There has unfortunately been a steady increase in incidences of various types of cancer worldwide. Fortunately, there are also many treatment options available depending on your class and stage of cancer. One of the latest treatment procedures is interventional radiology.
According to Rainy Lake Medical Center, radiology has been solely used for diagnostic purposes in the past. Interventional radiology, on the other hand, allows various minimally invasive therapeutic procedures for the cancer patient in International Falls.
Here are some procedures you might undergo in interventional radiology for cancer treatment.
This procedure is generally used in the treatment of kidney, liver and lung tumors. In cryoablation, the radiologist will insert a probe through a small cut in your skin to the tumor being treated.
Once the probe is in place, the tip delivers a cold liquid which freezes the tumor. With repeated treatments, the frozen tumor shrinks and scars.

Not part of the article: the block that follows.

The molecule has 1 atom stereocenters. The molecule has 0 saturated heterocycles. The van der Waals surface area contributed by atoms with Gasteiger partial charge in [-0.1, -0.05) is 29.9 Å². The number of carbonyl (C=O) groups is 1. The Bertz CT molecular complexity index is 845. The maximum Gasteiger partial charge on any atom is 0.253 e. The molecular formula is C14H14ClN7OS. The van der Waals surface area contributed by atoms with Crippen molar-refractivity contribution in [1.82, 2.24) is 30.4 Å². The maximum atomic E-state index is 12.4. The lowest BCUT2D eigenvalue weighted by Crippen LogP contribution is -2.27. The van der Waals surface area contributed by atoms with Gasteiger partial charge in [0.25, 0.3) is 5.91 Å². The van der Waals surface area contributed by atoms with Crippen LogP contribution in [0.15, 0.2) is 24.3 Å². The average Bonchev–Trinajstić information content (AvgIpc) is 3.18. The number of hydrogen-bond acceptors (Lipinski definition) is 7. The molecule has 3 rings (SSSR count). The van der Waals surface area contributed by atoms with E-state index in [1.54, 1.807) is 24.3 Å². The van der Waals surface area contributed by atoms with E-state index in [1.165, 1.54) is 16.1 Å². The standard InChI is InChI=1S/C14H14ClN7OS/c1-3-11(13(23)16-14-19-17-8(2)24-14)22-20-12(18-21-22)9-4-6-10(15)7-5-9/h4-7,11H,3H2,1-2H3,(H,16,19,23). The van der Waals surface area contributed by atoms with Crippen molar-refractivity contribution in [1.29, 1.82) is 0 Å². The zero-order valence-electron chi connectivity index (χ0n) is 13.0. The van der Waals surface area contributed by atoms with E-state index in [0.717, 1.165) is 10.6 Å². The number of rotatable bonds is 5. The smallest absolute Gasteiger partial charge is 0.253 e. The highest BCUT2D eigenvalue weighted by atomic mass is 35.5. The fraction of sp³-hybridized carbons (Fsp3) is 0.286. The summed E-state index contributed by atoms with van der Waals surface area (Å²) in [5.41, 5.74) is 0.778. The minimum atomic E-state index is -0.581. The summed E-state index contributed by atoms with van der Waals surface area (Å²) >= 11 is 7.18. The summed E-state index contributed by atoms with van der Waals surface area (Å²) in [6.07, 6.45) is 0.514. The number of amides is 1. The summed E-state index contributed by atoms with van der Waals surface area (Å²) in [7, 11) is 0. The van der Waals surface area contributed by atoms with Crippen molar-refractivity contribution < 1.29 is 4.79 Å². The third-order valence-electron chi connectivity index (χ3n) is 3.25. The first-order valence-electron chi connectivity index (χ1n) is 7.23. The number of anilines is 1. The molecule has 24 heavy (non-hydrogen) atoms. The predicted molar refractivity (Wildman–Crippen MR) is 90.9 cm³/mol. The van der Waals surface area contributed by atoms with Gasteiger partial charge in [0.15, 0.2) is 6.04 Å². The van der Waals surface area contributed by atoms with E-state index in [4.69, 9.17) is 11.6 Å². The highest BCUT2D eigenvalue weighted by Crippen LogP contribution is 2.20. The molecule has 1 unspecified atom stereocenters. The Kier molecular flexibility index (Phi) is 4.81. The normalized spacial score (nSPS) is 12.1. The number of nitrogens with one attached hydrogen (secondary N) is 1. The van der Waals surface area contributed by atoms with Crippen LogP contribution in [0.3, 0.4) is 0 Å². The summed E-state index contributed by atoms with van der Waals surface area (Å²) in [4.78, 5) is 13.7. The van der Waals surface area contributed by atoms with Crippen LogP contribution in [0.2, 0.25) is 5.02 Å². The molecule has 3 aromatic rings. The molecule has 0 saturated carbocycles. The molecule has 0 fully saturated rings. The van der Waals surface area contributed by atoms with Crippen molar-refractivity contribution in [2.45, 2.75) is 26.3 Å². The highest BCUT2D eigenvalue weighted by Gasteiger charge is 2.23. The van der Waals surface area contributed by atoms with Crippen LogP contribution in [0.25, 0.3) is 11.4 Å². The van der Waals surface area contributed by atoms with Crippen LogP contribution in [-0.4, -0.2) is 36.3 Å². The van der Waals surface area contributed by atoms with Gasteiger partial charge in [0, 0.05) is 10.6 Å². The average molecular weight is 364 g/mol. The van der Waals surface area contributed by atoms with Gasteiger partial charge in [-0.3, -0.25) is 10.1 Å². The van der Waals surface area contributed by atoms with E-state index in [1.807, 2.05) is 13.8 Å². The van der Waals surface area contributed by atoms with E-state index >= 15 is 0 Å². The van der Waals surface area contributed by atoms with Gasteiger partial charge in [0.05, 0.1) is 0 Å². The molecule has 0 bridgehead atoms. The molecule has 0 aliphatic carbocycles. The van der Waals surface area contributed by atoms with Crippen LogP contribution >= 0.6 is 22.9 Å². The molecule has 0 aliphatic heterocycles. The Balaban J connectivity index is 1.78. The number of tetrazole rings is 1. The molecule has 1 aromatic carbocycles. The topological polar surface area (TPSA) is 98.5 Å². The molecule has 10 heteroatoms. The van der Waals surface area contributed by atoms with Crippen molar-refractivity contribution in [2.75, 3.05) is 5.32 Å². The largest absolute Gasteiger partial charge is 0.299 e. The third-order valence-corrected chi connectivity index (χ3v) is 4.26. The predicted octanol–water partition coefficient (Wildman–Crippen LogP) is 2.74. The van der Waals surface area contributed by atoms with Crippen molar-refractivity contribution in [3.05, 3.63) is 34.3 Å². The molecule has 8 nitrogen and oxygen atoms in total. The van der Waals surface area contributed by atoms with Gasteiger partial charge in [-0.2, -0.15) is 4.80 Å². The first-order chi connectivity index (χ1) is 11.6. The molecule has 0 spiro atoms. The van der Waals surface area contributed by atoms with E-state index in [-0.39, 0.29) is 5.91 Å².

This procedure is generally used for primary and metastatic liver tumors. During chemoembolization, the radiologist will insert a catheter from your groin to the artery feeding the tumor.
Chemotherapy medication is then injected through the catheter into the tumor. This minimizes side-effects of the chemotherapeutic agent to other parts of the body.
Central Venous Access Catheter (CVAC) Placement
Cancer treatment requires routine blood tests and IV injection of various fluids and medications. To negate the need for regular needle pricks, your oncologist might recommend placement of a CVAC.
You can get IV medications, chemotherapy drugs, nutritional supplements and hemodialysis through this catheter. Insertion of a CVAC is image-guided to ensure it is placed correctly.
The above procedures are all aimed at making your cancer treatment more comfortable and efficient. They also minimize scarring from open surgeries to access tumors and side effects from chemotherapeutic agents.
They are ideal for cancer patients who cannot undergo surgery for one reason or another or those whose tumor cannot be treated by surgical excision.